And here's what else we know: the gathered people of God can do something about every single one of those issues. Maybe not all at once, but there are opportunities right in front of us. God is inviting us to do something. 

As we begin our stewardship program, we have to ask ourselves what we really want. What do we really think will make a difference in the world? This story is so challenging because it reveals that the answer to that question is not necessarily "More money!" Could we do more things with more resources? Yes of course. But the point is that money is not the answer. Money is not going to fix all of our problems. The deepest needs of the human heart, the things plaguing our communities will not be fixed by throwing money at them.

What we need, what Solomon reminds us to ask for is a listening heart. We are called to pay attention to what's happening around us. We are called to notice each other. And as I pray for us almost every week, once we see the need, we need wisdom to know how to address it. We need the ability to discern between right and wrong, between a helpful response and a hurtful response. We could have all the money in the world, but if we are going to be effective for the Kingdom, we need the wisdom of God.

In the story, Solomon knows what to ask for. And because he has proven that he can be a good steward, God also promises him great wealth. Because Solomon had demonstrated that he would use that wealth wisely, he gets the wealth. He just gets it with the right perspective and in the right order. 

So as we begin our stewardship program, the question for each of us is not only, "How much am I going to give?" The question is, "What am I going to do with what has been given to me?" This is the question for us as individuals and as a community. What has God given you and what are you going to do with it? What has given us and what are we going to do with it? How are you going to share your blessings with the community? How are we going to share our blessings with the world?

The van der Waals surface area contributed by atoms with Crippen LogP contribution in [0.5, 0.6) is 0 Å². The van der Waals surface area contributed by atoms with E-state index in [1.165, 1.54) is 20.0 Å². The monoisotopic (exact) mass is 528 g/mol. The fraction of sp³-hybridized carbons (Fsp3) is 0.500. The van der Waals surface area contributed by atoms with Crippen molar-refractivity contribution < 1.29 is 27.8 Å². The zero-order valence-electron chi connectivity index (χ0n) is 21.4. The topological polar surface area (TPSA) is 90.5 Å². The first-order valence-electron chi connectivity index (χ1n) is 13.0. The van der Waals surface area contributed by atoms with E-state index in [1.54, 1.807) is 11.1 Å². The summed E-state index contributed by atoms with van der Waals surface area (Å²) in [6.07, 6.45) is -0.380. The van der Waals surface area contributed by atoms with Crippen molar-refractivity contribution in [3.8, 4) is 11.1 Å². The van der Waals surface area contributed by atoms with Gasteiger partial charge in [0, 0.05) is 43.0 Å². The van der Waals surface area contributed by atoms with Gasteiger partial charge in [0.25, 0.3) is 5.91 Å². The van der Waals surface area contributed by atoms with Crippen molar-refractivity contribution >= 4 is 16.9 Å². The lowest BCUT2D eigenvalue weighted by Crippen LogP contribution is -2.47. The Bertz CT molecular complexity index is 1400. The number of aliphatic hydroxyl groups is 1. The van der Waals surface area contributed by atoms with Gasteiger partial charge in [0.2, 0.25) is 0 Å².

As I told you earlier, Solomon was not perfect. He was human. He was good at judging the situations of other people, but he made some bad choices for himself. And yet he's the guy God chose to use. God entrusted the leadership of God's precious people to this deeply flawed individual. And God continues to entrust the good news of redemption to some deeply flawed people. To turn the blessing of the world over to us is God's own radical act of stewardship. Amen.

Recent Message

Rev. Beth Gedert

For the next four weeks we will be reading from the prophets. Prophets in the ancient Afro-Asiatic world were messengers, delivering words from God to the people. Sometimes these are words of warning, sometimes they are words of comfort, usually they are a combination of both. The prophets we are reading from are referred to as the classical prophets. They aren't miracle workers and they speak mainly to the common people, instead of to the king and the power brokers. Sometimes they do strange things, called prophetic acts, to make a point. These classical prophets include Micah, Isaiah, Jeremiah, Habakkuk, and others. After King Solomon, the ancient kingdom of Israel split into north with Samaria as its capital, and south with Jerusalem as its capital. This morning we hear Micah prophesying to the southern kingdom after the fall of the norther kingdom. First he warns them that they are no better than their northern relatives, that Jerusalem could be captured just like Samaria.